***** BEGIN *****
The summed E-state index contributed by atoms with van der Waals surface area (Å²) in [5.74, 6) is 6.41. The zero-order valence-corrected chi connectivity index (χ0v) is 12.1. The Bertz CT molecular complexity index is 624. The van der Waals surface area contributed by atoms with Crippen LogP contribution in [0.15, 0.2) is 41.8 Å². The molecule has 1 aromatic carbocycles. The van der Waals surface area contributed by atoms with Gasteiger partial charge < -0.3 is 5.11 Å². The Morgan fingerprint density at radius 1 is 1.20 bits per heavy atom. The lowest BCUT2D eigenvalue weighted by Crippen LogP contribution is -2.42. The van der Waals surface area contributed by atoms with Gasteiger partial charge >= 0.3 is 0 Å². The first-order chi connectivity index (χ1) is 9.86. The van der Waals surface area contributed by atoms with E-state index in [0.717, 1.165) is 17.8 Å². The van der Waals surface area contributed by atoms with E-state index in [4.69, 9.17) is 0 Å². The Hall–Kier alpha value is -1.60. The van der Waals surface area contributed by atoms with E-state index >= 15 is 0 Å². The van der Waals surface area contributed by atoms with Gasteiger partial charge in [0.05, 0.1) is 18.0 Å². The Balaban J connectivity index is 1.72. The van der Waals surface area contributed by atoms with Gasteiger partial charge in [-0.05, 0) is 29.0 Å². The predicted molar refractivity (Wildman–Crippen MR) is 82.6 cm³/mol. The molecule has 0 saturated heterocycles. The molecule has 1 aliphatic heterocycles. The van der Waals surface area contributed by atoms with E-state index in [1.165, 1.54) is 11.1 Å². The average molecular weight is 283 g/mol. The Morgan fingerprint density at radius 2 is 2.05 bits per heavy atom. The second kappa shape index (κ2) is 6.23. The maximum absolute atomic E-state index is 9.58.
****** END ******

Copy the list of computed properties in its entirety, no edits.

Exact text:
The summed E-state index contributed by atoms with van der Waals surface area (Å²) in [5.74, 6) is 6.41. The zero-order valence-corrected chi connectivity index (χ0v) is 12.1. The Bertz CT molecular complexity index is 624. The van der Waals surface area contributed by atoms with Crippen LogP contribution in [0.15, 0.2) is 41.8 Å². The molecule has 1 aromatic carbocycles. The van der Waals surface area contributed by atoms with Gasteiger partial charge < -0.3 is 5.11 Å². The Morgan fingerprint density at radius 1 is 1.20 bits per heavy atom. The lowest BCUT2D eigenvalue weighted by Crippen LogP contribution is -2.42. The van der Waals surface area contributed by atoms with Gasteiger partial charge >= 0.3 is 0 Å². The first-order chi connectivity index (χ1) is 9.86. The van der Waals surface area contributed by atoms with E-state index in [0.717, 1.165) is 17.8 Å². The van der Waals surface area contributed by atoms with E-state index in [4.69, 9.17) is 0 Å². The Hall–Kier alpha value is -1.60. The van der Waals surface area contributed by atoms with E-state index >= 15 is 0 Å². The van der Waals surface area contributed by atoms with Gasteiger partial charge in [0.05, 0.1) is 18.0 Å². The Balaban J connectivity index is 1.72. The van der Waals surface area contributed by atoms with Gasteiger partial charge in [-0.05, 0) is 29.0 Å². The predicted molar refractivity (Wildman–Crippen MR) is 82.6 cm³/mol. The molecule has 0 saturated heterocycles. The molecule has 1 aliphatic heterocycles. The van der Waals surface area contributed by atoms with E-state index in [1.165, 1.54) is 11.1 Å². The average molecular weight is 283 g/mol. The Morgan fingerprint density at radius 2 is 2.05 bits per heavy atom. The second kappa shape index (κ2) is 6.23. The maximum absolute atomic E-state index is 9.58.